Today (March 8th) is International Women’s Day and I’m celebrating the unwavering courage of Swedish 16-year old environmental activist, Greta Thunberg, as the week countdown to the Youth Strikes for Climate movement commences. Her actions have spoken louder than words (though she has articulated those well, too) and I feel a profound sense of respect for her dedication as well as the media sources giving her the attention that’s quite rightly due. May she continue to inspire the next generation with her commitment to the cause, showing them that one person truly can make a difference.
The first time I actively got involved with any kind of event for International Women’s Day was during my time as an undergraduate way back when. I was involved in a few projects as part of the Amnesty International society, raising awareness about domestic abuse and general violence against women. It was an important cause, of course, but it’s also nice to focus on strong women doing their thing – not just wrongdoings against a gender. I very much see this day as a celebration and I hope you’ll join me.
There are a million and one causes worth fighting for, of course, but one that takes absolute first place in my opinion has got to be the fight for the future of our planet; of life as we know it. Without a habitat in which to live and breathe, all else is rendered obsolete, don’t you think? And so in 2019, at this very pivotal time when we have the collective choice to actually do something to halt the ever-so-unfortunate trajectory we find ourselves on, I encourage all the spotlights to be thrown on those like Thunberg fighting the good fight.
For those of you unfamiliar, Greta Thunberg is a young political activist who rose to prominence after starting the first school strike for the climate outside parliament in Sweden. Frowned upon by many teachers, Thunberg would ditch classes every Friday and set up camp outside parliament, campaigning for the governments of the world to take real, concrete actions to halt climate change and abide by the Paris Agreement.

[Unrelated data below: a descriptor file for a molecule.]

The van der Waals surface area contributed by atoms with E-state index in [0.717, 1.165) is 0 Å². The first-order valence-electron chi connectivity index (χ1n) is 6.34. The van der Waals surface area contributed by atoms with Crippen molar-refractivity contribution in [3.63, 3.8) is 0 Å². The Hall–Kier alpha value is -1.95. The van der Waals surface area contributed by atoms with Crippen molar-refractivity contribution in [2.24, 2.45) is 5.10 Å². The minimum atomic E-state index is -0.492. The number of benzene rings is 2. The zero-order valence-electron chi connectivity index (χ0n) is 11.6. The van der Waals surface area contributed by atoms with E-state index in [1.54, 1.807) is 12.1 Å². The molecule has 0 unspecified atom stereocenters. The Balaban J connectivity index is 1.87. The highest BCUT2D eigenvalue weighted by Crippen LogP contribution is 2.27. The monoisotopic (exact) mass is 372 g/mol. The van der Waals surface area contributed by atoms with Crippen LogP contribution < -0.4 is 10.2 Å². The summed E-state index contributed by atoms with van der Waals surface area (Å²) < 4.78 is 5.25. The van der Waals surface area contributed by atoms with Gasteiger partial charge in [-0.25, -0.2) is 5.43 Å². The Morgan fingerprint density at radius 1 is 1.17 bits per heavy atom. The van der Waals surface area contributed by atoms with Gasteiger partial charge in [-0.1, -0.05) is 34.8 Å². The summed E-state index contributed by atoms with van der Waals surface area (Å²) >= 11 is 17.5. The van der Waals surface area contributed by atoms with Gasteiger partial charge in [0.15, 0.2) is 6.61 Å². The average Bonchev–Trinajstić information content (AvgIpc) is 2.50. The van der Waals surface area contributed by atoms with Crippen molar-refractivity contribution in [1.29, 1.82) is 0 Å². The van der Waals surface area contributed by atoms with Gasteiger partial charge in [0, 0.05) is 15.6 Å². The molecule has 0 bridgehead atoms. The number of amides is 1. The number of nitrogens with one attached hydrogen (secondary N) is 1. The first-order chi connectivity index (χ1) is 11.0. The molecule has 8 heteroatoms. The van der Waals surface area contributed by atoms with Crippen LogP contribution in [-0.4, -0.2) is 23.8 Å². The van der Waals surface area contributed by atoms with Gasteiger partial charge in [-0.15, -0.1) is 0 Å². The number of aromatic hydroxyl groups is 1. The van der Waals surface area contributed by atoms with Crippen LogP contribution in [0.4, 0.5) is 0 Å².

She recalls first learning about climate change at the age of 8 (8 years ago) and being perplexed as to why it wasn’t being discussed on the political stage. Why weren’t the leaders of the world understanding the urgency and trying to find solutions? Finally, fed up of feeling helpless, she did the only thing she knew might make a difference and show those around her that she meant serious business: she went on strike.
What started as one young woman outside Swedish parliament has inspired a global movement. In November of 2018, Australia, at the opposite end of the earth, was the first country to jump on board. Thousands of children across the land down under left their backpacks at the door and proudly marched the streets, inspired by Thunberg. Despite Prime Minister Scott Morrison telling them that they should be “less activist” and stay in school, they built momentum and inspired several other strikes across the globe in their wake.
The biggest is yet to come, though. March 15th will see students from over 50 nations standing up for the futures that their adults are doing nothing to protect for them. Unhappy with the snail pace of decision makers and hyper aware of the direct impact doing nothing will have on their adult life, children are sacrificing time spent getting an education and instead campaigning for their basic right to have a future. You’ve got to ask how this is fair, really. The adults are supposed to be the responsible ones, right? The ones doing the protecting? However, it’s the youth who are the true driving force behind this campaign for change.
Over 500 different events are registered on FridaysForFuture.org for March 15th and this is only likely to increase further as Thunberg’s influence continues to spread like wildfire across the social medias and things. Not to mention, her recent interview with powerhouse Rolling Stone (!)
Doing something about climate change isn’t simply a nice ide, a good deed, or something to give some thought to on a rainy day. It’s a global crisis that threatens the very foundation of our planet. But real change must come from the top down, by way of implementing a whole new way of doing things. The infrastructure to exist in such a way that doesn’t continue to use fossil fuels, tear our trees out the ground at alarming rates and the like must be supported and rolled out by our leaders. In the meantime though, shout with all your might. Tell said leaders that you want change and stop at nothing until the headlines tell you it’s happening.
Which young women are you most inspired by this International Women’s Day?
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Photos: Greta Thunberg via Instagram